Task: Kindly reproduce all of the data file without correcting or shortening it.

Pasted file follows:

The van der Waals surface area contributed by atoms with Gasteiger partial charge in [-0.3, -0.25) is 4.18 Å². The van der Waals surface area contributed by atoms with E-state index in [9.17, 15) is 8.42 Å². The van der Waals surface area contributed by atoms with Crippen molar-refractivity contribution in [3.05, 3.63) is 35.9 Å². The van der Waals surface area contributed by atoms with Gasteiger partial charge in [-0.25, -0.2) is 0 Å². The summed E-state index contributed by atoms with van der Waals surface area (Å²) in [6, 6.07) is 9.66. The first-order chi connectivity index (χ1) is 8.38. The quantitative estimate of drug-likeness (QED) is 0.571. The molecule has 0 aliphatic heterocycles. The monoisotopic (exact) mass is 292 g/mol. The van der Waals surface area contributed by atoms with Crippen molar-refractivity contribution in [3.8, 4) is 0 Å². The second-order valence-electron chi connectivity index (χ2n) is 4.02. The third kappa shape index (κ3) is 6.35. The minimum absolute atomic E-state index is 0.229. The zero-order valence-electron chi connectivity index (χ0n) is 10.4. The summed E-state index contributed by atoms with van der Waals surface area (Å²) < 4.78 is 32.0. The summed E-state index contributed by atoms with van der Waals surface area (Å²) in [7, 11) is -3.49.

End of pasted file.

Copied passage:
The van der Waals surface area contributed by atoms with Gasteiger partial charge in [-0.3, -0.25) is 4.18 Å². The van der Waals surface area contributed by atoms with E-state index in [9.17, 15) is 8.42 Å². The van der Waals surface area contributed by atoms with Crippen molar-refractivity contribution in [3.05, 3.63) is 35.9 Å². The van der Waals surface area contributed by atoms with Gasteiger partial charge in [-0.25, -0.2) is 0 Å². The summed E-state index contributed by atoms with van der Waals surface area (Å²) in [6, 6.07) is 9.66. The first-order chi connectivity index (χ1) is 8.38. The quantitative estimate of drug-likeness (QED) is 0.571. The molecule has 0 aliphatic heterocycles. The monoisotopic (exact) mass is 292 g/mol. The van der Waals surface area contributed by atoms with Crippen molar-refractivity contribution in [3.8, 4) is 0 Å². The second-order valence-electron chi connectivity index (χ2n) is 4.02. The third kappa shape index (κ3) is 6.35. The minimum absolute atomic E-state index is 0.229. The zero-order valence-electron chi connectivity index (χ0n) is 10.4. The summed E-state index contributed by atoms with van der Waals surface area (Å²) < 4.78 is 32.0. The summed E-state index contributed by atoms with van der Waals surface area (Å²) in [7, 11) is -3.49.